2. Cover the bowl with plastic wrap and refrigerate for at least 24 hours or up to 3 days. The dough will not rise much in the fridge and that’s ok.
  3. Pull the dough out the the fridge and let it sit at room temperature for one hour before using. While the dough is resting preheat your oven to 500 degrees.
  4. If you have a baking stone, put it in the oven to heat, too. I would recommend using a stone for baking this pizza. If you don’t have a stone you can turn your biggest cookie sheet upside down (so that the flat side is up) or use a rimless sheet. If you are using a stone let the stone heat for 30 minutes. If using a baking sheet, let it heat for 15 minutes.
  5. When the oven is hot, cut your dough in half. Place half of the dough on a piece of parchment paper that is 18 inches long. Using a rolling pin, roll the dough (on top of the parchment paper) into a 12 to 14 inch circle. The dough should be pretty thin (and the thickness of the dough determines the size of pizza in the end). I like mine very thin so I roll it out to about 1/4 inch in thickness. My husband likes a more “bready” pizza so I make one that is about 1/2 inch thick for him. The dough will rise a bit while baking and the very thin does not get crispy. I say try a few thicknesses out and see which you prefer.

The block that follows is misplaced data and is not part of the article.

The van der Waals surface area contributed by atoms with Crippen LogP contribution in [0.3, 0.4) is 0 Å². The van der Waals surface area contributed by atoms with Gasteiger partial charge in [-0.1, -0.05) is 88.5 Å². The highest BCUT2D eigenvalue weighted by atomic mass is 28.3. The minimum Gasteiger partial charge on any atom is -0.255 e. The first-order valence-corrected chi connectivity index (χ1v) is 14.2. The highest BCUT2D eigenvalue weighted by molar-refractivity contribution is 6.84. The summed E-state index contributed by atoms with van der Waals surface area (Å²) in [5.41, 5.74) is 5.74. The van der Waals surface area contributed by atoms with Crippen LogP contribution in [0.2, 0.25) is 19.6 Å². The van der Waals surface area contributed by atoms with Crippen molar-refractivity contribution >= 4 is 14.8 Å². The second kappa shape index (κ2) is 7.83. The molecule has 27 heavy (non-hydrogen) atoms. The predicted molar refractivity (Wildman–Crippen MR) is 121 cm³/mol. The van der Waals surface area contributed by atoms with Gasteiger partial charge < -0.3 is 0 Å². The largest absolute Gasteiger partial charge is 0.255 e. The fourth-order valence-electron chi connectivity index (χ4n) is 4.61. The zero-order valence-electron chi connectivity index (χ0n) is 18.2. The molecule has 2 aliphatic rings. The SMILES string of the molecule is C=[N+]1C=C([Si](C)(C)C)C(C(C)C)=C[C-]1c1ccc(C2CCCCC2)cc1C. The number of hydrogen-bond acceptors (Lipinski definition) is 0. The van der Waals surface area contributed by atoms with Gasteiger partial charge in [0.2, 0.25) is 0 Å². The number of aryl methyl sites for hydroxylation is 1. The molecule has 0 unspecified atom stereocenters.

6. Top with 1 cup of pizza sauce, 1/4 cup grate Parmesan, 1 to 1 1/2 cups of shredded mozzarella, and toppings of your choice.